“At the moment I’m just relieved that your mother isn’t dying after all. I like her.”

Polly gave a small hiccup of laughter. “I don’t know why you would. Unless you enjoy being manipulated. Watch out, Joe. She’s going to take over where Ellie left off, unless I’m able to drum it into her skull that you’re not the type of man I’d even remotely consider marrying. If I ever marry.”

From Her Ordinary Joe
Copyright © 2014 Margaret Desmond

This post is in response to the Daily Prompt: Laughter

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A conversation in the garden

“How’s that new student of yours doing?” her neighbor asked too casually as he shook out the dirt from a head of lettuce.

“He’s amazing,” she enthused. “Sam has wonderful musical expression. He’s a special little boy.”

“I haven’t seen that guardian of his around,” the old man fished.

Lindy turned her head away, pretending interest in a butterfly that fluttered amidst the late-blooming roses. She hadn’t seen Devin either. Not since two Sundays ago when she’d met his girlfriend. Or, was she his fiancée? Janelle had implied as much, although Devin had introduced her only as a “friend.” If she really was his fiancée, then Lindy wished him luck. It’d taken less than five minutes of conversation with the other woman for Lindy to figure out that Janelle was the type who was only interested in a man’s wealth and the expensive things that he could buy for her. And if Lindy could see that so quickly, why couldn’t he? Men, she thought, were so blind, especially when caught in the web of a pretty woman who knew how to flaunt her feminine assets.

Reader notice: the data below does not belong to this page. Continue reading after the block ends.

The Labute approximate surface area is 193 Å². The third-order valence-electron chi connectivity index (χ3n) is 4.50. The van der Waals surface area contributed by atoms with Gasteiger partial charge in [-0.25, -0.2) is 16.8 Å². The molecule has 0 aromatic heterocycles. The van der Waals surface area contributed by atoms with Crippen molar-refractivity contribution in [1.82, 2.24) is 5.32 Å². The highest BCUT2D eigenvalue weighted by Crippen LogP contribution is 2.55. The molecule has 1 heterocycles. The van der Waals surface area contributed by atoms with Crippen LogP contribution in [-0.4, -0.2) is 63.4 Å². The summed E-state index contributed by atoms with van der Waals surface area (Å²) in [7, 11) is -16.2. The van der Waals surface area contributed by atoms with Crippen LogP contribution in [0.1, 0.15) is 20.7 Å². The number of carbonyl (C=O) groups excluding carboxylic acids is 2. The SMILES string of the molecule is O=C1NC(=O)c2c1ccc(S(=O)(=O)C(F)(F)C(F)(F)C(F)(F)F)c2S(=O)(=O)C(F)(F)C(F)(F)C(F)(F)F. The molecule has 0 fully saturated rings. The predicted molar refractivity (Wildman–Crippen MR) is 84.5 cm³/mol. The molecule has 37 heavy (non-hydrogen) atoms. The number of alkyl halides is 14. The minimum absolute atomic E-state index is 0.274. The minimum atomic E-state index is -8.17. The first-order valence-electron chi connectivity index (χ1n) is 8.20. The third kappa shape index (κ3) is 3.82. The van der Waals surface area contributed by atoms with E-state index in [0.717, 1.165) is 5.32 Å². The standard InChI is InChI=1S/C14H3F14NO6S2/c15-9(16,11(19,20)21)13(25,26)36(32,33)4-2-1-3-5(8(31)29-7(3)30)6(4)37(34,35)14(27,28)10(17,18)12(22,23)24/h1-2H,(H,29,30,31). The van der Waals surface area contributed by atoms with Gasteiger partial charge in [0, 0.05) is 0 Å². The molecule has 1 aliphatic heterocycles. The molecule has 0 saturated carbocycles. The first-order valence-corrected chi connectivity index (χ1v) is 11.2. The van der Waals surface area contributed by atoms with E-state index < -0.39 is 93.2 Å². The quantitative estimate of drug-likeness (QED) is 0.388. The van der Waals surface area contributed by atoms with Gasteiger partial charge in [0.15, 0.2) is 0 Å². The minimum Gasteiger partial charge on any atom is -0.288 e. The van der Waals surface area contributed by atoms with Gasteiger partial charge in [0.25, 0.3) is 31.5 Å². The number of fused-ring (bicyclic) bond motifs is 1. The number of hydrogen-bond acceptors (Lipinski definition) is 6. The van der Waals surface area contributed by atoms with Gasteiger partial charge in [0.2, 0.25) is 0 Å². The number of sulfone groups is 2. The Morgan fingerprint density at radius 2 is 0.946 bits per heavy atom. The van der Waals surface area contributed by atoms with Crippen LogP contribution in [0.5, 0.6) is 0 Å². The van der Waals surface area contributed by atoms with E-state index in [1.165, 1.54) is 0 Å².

From The Return of Devin Wakefield
Copyright © 2018 Margaret Desmond

This post is in response to the Daily Prompt: Flaunt


Thank you, Catholic School

This past week, I’ve been editing my latest book. Being an Indie Author, I don’t have the budget at this time to afford an editor. And, as much as I’d love to hand over the task to a professional while I move on to my next project, I think I’ve done a pretty darn good job editing my own books, both the grammar and the content. I have learned how to “kill my darlings.” And that’s not easy! I haven’t received a single book review that complained about poor writing and/or grammar. And that’s thanks, in part, to Catholic school. Of course, I didn’t think so during the time I was attending Catholic school. I’d much rather have been at the public school because they had cool classes like Drama and Band. My little school couldn’t afford those luxuries. I think a good portion of the tuition money was funding the monsignor’s drinking habits, but I digress.